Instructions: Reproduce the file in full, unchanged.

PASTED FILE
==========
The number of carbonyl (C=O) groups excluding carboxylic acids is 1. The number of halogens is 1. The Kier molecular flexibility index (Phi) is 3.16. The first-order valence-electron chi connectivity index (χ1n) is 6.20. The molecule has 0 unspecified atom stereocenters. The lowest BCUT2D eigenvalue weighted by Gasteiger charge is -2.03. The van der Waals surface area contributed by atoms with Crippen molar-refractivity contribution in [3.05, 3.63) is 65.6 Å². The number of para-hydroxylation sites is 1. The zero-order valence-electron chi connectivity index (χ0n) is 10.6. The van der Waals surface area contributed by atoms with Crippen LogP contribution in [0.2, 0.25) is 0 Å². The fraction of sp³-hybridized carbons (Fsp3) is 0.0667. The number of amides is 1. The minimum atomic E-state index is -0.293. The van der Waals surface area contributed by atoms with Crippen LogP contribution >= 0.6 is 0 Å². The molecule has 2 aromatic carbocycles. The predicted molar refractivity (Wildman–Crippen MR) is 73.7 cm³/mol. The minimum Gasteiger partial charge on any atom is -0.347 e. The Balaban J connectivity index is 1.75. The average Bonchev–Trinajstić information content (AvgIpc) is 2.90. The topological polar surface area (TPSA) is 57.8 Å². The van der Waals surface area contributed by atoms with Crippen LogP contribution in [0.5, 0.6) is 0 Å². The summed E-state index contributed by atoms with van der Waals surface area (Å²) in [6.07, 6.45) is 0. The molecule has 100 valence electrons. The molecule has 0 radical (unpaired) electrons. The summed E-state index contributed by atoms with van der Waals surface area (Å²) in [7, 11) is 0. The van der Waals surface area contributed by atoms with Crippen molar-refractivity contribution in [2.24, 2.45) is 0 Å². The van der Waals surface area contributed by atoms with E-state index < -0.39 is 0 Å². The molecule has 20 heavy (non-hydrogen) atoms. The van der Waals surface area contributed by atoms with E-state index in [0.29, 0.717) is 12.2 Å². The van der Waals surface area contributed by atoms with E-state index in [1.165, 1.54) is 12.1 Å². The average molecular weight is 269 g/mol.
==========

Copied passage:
The number of carbonyl (C=O) groups excluding carboxylic acids is 1. The number of halogens is 1. The Kier molecular flexibility index (Phi) is 3.16. The first-order valence-electron chi connectivity index (χ1n) is 6.20. The molecule has 0 unspecified atom stereocenters. The lowest BCUT2D eigenvalue weighted by Gasteiger charge is -2.03. The van der Waals surface area contributed by atoms with Crippen molar-refractivity contribution in [3.05, 3.63) is 65.6 Å². The number of para-hydroxylation sites is 1. The zero-order valence-electron chi connectivity index (χ0n) is 10.6. The van der Waals surface area contributed by atoms with Crippen LogP contribution in [0.2, 0.25) is 0 Å². The fraction of sp³-hybridized carbons (Fsp3) is 0.0667. The number of amides is 1. The minimum atomic E-state index is -0.293. The van der Waals surface area contributed by atoms with Crippen LogP contribution >= 0.6 is 0 Å². The molecule has 2 aromatic carbocycles. The predicted molar refractivity (Wildman–Crippen MR) is 73.7 cm³/mol. The minimum Gasteiger partial charge on any atom is -0.347 e. The Balaban J connectivity index is 1.75. The average Bonchev–Trinajstić information content (AvgIpc) is 2.90. The topological polar surface area (TPSA) is 57.8 Å². The van der Waals surface area contributed by atoms with Crippen LogP contribution in [0.5, 0.6) is 0 Å². The summed E-state index contributed by atoms with van der Waals surface area (Å²) in [6.07, 6.45) is 0. The molecule has 100 valence electrons. The molecule has 0 radical (unpaired) electrons. The summed E-state index contributed by atoms with van der Waals surface area (Å²) in [7, 11) is 0. The van der Waals surface area contributed by atoms with Crippen molar-refractivity contribution in [2.24, 2.45) is 0 Å². The van der Waals surface area contributed by atoms with E-state index < -0.39 is 0 Å². The molecule has 20 heavy (non-hydrogen) atoms. The van der Waals surface area contributed by atoms with E-state index in [0.29, 0.717) is 12.2 Å². The van der Waals surface area contributed by atoms with E-state index in [1.165, 1.54) is 12.1 Å². The average molecular weight is 269 g/mol.